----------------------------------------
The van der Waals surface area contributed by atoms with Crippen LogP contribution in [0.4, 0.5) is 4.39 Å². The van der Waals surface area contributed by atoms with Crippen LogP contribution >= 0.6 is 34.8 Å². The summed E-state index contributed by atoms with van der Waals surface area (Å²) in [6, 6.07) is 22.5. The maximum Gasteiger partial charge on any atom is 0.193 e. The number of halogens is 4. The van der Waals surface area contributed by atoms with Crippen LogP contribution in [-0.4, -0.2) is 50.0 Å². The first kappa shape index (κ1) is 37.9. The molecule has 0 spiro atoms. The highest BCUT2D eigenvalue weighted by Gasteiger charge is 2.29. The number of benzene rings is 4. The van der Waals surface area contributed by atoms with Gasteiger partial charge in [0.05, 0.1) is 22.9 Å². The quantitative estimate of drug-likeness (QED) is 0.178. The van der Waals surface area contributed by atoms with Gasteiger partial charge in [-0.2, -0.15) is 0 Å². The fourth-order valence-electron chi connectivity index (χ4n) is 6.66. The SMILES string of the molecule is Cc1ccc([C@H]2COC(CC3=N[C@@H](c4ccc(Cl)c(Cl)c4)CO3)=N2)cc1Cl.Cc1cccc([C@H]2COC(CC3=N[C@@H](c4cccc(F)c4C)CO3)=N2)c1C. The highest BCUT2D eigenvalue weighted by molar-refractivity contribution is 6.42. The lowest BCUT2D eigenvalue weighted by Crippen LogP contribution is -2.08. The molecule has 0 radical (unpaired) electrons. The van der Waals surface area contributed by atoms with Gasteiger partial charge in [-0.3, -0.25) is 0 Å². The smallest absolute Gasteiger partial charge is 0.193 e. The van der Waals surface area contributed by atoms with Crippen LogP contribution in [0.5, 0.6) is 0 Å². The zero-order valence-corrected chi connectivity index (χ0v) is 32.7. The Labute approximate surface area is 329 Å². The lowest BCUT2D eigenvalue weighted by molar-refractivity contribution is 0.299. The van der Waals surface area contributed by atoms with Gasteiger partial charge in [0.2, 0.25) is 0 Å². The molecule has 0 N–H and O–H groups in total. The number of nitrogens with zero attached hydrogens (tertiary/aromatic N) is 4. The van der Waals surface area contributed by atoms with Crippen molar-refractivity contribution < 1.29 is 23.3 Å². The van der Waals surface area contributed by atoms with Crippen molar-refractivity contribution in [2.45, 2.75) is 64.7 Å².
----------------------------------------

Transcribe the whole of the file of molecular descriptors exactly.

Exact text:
The van der Waals surface area contributed by atoms with Crippen LogP contribution in [0.4, 0.5) is 4.39 Å². The van der Waals surface area contributed by atoms with Crippen LogP contribution >= 0.6 is 34.8 Å². The summed E-state index contributed by atoms with van der Waals surface area (Å²) in [6, 6.07) is 22.5. The maximum Gasteiger partial charge on any atom is 0.193 e. The number of halogens is 4. The van der Waals surface area contributed by atoms with Crippen LogP contribution in [-0.4, -0.2) is 50.0 Å². The first kappa shape index (κ1) is 37.9. The molecule has 0 spiro atoms. The highest BCUT2D eigenvalue weighted by Gasteiger charge is 2.29. The number of benzene rings is 4. The van der Waals surface area contributed by atoms with Gasteiger partial charge in [0.05, 0.1) is 22.9 Å². The quantitative estimate of drug-likeness (QED) is 0.178. The van der Waals surface area contributed by atoms with Gasteiger partial charge in [-0.2, -0.15) is 0 Å². The fourth-order valence-electron chi connectivity index (χ4n) is 6.66. The SMILES string of the molecule is Cc1ccc([C@H]2COC(CC3=N[C@@H](c4ccc(Cl)c(Cl)c4)CO3)=N2)cc1Cl.Cc1cccc([C@H]2COC(CC3=N[C@@H](c4cccc(F)c4C)CO3)=N2)c1C. The highest BCUT2D eigenvalue weighted by molar-refractivity contribution is 6.42. The lowest BCUT2D eigenvalue weighted by Crippen LogP contribution is -2.08. The molecule has 0 radical (unpaired) electrons. The van der Waals surface area contributed by atoms with Gasteiger partial charge in [-0.3, -0.25) is 0 Å². The smallest absolute Gasteiger partial charge is 0.193 e. The van der Waals surface area contributed by atoms with Crippen LogP contribution in [0.5, 0.6) is 0 Å². The zero-order valence-corrected chi connectivity index (χ0v) is 32.7. The Labute approximate surface area is 329 Å². The lowest BCUT2D eigenvalue weighted by molar-refractivity contribution is 0.299. The van der Waals surface area contributed by atoms with Gasteiger partial charge in [0.2, 0.25) is 0 Å². The molecule has 0 N–H and O–H groups in total. The number of nitrogens with zero attached hydrogens (tertiary/aromatic N) is 4. The van der Waals surface area contributed by atoms with Crippen molar-refractivity contribution < 1.29 is 23.3 Å². The van der Waals surface area contributed by atoms with Crippen molar-refractivity contribution in [2.45, 2.75) is 64.7 Å².